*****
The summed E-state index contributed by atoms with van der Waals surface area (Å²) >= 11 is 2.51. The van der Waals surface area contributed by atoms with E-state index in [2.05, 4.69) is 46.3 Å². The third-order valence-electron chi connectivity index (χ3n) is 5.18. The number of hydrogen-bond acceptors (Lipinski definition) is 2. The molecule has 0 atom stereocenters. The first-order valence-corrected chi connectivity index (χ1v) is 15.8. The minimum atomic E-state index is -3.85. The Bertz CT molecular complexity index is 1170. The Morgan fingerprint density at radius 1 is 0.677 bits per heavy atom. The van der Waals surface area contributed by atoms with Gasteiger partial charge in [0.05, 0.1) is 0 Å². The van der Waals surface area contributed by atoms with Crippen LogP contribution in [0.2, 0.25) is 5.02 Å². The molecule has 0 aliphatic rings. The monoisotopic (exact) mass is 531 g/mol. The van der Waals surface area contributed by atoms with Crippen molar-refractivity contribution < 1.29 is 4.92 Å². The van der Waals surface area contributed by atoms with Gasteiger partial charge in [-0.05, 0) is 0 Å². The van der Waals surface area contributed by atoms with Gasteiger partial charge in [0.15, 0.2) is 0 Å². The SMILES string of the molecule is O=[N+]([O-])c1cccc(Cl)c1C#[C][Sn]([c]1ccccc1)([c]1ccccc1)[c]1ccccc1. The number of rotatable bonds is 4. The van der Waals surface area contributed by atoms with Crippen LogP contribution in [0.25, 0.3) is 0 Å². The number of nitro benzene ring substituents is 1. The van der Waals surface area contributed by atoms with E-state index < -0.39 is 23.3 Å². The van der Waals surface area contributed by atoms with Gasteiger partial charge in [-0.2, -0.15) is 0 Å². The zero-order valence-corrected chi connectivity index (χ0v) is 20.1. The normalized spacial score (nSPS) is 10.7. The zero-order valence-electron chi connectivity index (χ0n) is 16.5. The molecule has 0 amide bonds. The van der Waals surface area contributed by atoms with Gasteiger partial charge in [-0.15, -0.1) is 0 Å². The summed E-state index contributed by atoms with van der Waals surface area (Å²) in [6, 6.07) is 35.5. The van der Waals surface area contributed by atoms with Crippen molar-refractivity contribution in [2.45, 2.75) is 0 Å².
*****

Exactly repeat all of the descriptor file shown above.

The summed E-state index contributed by atoms with van der Waals surface area (Å²) >= 11 is 2.51. The van der Waals surface area contributed by atoms with E-state index in [2.05, 4.69) is 46.3 Å². The third-order valence-electron chi connectivity index (χ3n) is 5.18. The number of hydrogen-bond acceptors (Lipinski definition) is 2. The molecule has 0 atom stereocenters. The first-order valence-corrected chi connectivity index (χ1v) is 15.8. The minimum atomic E-state index is -3.85. The Bertz CT molecular complexity index is 1170. The Morgan fingerprint density at radius 1 is 0.677 bits per heavy atom. The van der Waals surface area contributed by atoms with Gasteiger partial charge in [0.05, 0.1) is 0 Å². The van der Waals surface area contributed by atoms with Crippen LogP contribution in [0.2, 0.25) is 5.02 Å². The molecule has 0 aliphatic rings. The monoisotopic (exact) mass is 531 g/mol. The van der Waals surface area contributed by atoms with Crippen molar-refractivity contribution < 1.29 is 4.92 Å². The van der Waals surface area contributed by atoms with Gasteiger partial charge in [-0.05, 0) is 0 Å². The van der Waals surface area contributed by atoms with Gasteiger partial charge in [0.15, 0.2) is 0 Å². The SMILES string of the molecule is O=[N+]([O-])c1cccc(Cl)c1C#[C][Sn]([c]1ccccc1)([c]1ccccc1)[c]1ccccc1. The number of rotatable bonds is 4. The van der Waals surface area contributed by atoms with Crippen LogP contribution in [0.25, 0.3) is 0 Å². The number of nitro benzene ring substituents is 1. The van der Waals surface area contributed by atoms with E-state index < -0.39 is 23.3 Å². The van der Waals surface area contributed by atoms with Gasteiger partial charge in [-0.2, -0.15) is 0 Å². The zero-order valence-corrected chi connectivity index (χ0v) is 20.1. The normalized spacial score (nSPS) is 10.7. The zero-order valence-electron chi connectivity index (χ0n) is 16.5. The molecule has 0 amide bonds. The van der Waals surface area contributed by atoms with Gasteiger partial charge in [-0.15, -0.1) is 0 Å². The summed E-state index contributed by atoms with van der Waals surface area (Å²) in [6, 6.07) is 35.5. The van der Waals surface area contributed by atoms with Crippen molar-refractivity contribution in [2.45, 2.75) is 0 Å².